Drop the Beet

Victoria Granof


1) What was your first professionally directed work and when was it? 

Drop the Beet, November 2019

2) How did you get into directing? 

In my work as a food stylist and creative director, I’ve typically come into the creative process earlier than most other stylists. I’ve always loved being involved holistically in a project, from set design to copywriting to styling. Directing was a natural extension of that. It was Becky (Donahue) and Thomas (Schauer) of TASTE who took a chance on me.

3) What is your most recent project? 

I am working on a story of ketchup, from the purview of a coquettish tomato.

4) What is the best part of being a director? 

I love giving life to a project, taking an idea from conception to birth. Love the process of collaboration, working in a team and sparking off of each other, moving forward, pivoting, changing direction but keeping focus. It’s a real thrill to find that you’ve made an emotional connection between your work and the people watching it.

5) What is the worst part of being a director? 

The worst is also the best: knowing that I’m responsible for the entire project. Requires loads of meditation.

6) What is your current career focus: commercials and branded content, television, movies? Do you plan to specialize in a particular genre--comedy, drama, visual effects, etc.? 

I’m very focused on commercials and branded content, with food as the main focus, though I do love working with cosmetics.

7) Have you a mentor and if so, who is that person (or persons) and what has been the lesson learned from that mentoring which resonates with you? 

I worked with the late Irving Penn for ten years and from him I learned how to stop (when you “have” it), and how to compose images with hierarchy and restraint.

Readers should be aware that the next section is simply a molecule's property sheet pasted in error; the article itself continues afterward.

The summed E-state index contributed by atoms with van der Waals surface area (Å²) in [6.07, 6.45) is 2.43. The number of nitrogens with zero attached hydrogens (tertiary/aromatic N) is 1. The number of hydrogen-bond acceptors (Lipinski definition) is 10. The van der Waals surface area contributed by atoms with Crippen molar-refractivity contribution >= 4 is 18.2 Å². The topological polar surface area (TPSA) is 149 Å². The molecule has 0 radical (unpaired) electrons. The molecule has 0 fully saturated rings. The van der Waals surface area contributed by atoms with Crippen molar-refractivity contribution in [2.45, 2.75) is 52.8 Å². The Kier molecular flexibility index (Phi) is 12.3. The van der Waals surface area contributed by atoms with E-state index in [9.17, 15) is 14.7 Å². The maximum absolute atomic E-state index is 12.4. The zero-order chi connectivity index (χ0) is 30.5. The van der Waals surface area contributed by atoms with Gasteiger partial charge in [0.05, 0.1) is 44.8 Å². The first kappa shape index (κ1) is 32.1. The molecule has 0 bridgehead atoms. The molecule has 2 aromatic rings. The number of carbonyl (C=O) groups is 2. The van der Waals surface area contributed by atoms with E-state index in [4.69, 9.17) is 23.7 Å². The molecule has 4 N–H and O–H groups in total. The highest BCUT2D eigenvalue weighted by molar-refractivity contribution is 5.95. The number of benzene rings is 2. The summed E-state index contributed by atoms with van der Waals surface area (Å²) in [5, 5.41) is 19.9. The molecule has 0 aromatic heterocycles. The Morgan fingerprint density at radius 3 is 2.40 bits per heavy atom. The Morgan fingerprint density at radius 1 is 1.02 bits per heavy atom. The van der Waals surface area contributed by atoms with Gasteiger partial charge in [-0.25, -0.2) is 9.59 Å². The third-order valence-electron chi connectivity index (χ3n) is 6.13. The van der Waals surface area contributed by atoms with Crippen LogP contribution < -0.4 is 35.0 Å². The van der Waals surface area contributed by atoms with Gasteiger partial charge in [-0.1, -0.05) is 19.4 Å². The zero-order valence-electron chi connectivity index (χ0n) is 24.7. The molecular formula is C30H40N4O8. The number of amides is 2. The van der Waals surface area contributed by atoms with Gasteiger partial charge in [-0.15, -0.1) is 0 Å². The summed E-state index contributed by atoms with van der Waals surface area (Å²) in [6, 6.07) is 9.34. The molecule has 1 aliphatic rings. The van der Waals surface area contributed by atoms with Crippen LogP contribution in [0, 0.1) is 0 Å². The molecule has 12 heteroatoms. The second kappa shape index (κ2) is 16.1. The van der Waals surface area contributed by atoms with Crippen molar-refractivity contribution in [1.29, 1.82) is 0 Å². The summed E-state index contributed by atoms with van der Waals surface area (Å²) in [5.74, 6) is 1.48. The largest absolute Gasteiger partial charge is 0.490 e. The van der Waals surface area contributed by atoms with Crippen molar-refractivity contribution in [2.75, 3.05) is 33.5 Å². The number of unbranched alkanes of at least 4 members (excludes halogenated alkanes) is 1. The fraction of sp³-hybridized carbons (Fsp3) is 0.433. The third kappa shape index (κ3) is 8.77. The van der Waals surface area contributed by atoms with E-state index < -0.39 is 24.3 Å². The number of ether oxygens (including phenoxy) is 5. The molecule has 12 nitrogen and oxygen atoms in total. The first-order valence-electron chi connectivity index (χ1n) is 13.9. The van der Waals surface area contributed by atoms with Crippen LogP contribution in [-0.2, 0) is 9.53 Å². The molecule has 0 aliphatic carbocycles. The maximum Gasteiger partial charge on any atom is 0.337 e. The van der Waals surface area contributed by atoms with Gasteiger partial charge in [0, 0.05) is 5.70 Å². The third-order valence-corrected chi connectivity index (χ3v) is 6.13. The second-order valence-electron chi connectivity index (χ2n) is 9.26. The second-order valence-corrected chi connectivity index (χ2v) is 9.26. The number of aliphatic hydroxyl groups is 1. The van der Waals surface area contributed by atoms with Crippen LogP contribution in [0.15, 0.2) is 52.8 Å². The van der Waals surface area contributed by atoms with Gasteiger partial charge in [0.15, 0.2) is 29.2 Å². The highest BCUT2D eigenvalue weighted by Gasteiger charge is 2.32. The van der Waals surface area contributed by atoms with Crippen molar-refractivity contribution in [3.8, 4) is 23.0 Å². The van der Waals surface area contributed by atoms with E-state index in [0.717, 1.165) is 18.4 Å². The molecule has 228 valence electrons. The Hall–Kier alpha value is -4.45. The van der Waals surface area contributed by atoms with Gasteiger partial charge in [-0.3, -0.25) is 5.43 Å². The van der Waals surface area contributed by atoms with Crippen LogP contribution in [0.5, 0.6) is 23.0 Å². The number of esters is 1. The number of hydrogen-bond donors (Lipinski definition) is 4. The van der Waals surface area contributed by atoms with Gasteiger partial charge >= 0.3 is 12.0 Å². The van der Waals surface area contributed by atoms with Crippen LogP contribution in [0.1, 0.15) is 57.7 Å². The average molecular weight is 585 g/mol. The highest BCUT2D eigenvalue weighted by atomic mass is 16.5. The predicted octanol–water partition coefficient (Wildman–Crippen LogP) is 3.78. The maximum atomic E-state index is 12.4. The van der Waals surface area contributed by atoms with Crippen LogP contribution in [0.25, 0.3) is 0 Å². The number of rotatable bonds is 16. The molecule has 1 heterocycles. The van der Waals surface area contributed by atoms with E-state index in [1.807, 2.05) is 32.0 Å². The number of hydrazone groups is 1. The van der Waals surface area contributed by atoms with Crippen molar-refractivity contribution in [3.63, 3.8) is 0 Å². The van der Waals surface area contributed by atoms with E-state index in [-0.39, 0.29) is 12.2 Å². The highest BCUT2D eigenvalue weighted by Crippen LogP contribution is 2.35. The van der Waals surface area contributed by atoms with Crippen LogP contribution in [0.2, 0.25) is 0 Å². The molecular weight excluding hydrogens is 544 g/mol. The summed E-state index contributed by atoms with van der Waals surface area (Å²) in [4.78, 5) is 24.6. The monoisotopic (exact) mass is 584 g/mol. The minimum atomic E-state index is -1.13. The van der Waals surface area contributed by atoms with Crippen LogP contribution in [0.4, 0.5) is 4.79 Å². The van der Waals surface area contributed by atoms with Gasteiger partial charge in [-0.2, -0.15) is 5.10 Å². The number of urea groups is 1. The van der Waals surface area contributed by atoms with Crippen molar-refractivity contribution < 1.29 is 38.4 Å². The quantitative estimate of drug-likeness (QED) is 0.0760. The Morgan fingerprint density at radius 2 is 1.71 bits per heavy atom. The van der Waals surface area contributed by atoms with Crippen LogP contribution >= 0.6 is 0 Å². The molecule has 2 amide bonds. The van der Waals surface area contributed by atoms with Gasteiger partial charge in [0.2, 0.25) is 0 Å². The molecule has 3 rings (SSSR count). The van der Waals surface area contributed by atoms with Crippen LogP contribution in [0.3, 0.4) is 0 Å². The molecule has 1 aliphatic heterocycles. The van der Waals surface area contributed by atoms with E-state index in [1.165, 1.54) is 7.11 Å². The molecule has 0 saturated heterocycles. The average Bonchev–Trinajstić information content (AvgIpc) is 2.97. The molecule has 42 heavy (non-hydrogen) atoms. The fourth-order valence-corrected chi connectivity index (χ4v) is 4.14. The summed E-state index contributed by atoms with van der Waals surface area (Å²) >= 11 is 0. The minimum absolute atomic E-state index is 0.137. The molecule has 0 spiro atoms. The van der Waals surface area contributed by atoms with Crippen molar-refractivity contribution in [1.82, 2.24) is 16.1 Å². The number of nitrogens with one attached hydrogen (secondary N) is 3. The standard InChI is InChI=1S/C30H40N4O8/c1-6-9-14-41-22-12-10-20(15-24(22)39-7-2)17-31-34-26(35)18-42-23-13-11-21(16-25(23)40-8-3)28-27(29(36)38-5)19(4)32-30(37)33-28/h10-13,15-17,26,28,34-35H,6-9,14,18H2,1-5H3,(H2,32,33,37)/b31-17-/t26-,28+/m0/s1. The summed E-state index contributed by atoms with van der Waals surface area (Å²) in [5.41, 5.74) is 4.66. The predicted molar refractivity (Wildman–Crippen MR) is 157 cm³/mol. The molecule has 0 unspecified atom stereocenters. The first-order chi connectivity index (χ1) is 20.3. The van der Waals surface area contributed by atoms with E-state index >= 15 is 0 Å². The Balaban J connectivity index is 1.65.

8) Who is your favorite director and why? (Response may be up to 125 words)

Agnes Varda! Her humor and playfulness, her lightheartedness, her cheekiness, her use of real people, real places, women, marketplaces,...and an Instagram account at age 90!

Fellini, Marco Ferreri, the Dalí/Disney collaborations, Wes Anderson’s camera angles, Visconti’s sets.

9) What is your favorite movie? Your favorite television/online program? Your favorite commercial or branded content? 

I saw The Red Balloon when I was in kindergarten and it marked me forever (In the best way). Destino by Dalí and Disney, La Grande Bouffe, Soy Cuba, Il Gattopardo

10) Tell us about your background (i.e., where did you grow up? Past jobs?) 

I grew up in L.A., studied art and design, then baked cakes and tarts for restaurants and coffeehouses for fun. When I found that I loved cooking at least as much as I loved art and design, I sent myself to Le Cordon Bleu in London. Fast forward a few years to my dating a food photographer, who introduced me to food styling. After a few years spray mounting sesame seeds to burger buns, I moved to New York where I could combine food, art and design in a more conceptual way. It was my decade long collaboration with the late Irving Penn up until his death that really formed who I am now as a director.

11) How has the pandemic impacted your career, art, craft, shaped your attitudes and reflections on life which in turn may influence your work, approach, spirit, mindset?

Well, I have a strong spiritual core so it didn’t send me anywhere dark, fortunately. For the first few months I leaned into the not working, not DOING; I purged--both things and people--and finally got bored. I did a lot of bartering and remotely collaborated on a project called Barter, Baby, a zine exploring the act of bartering for goods, and how we place value on our time and output.

I’m actually enjoying the new way of working--with lean sets, an economy of bodies, and greater intention. I’ll be happy when we can unmask ourselves, though. I miss seeing people smile.


Contact Becky Donohue, Executive Producer, TASTE via email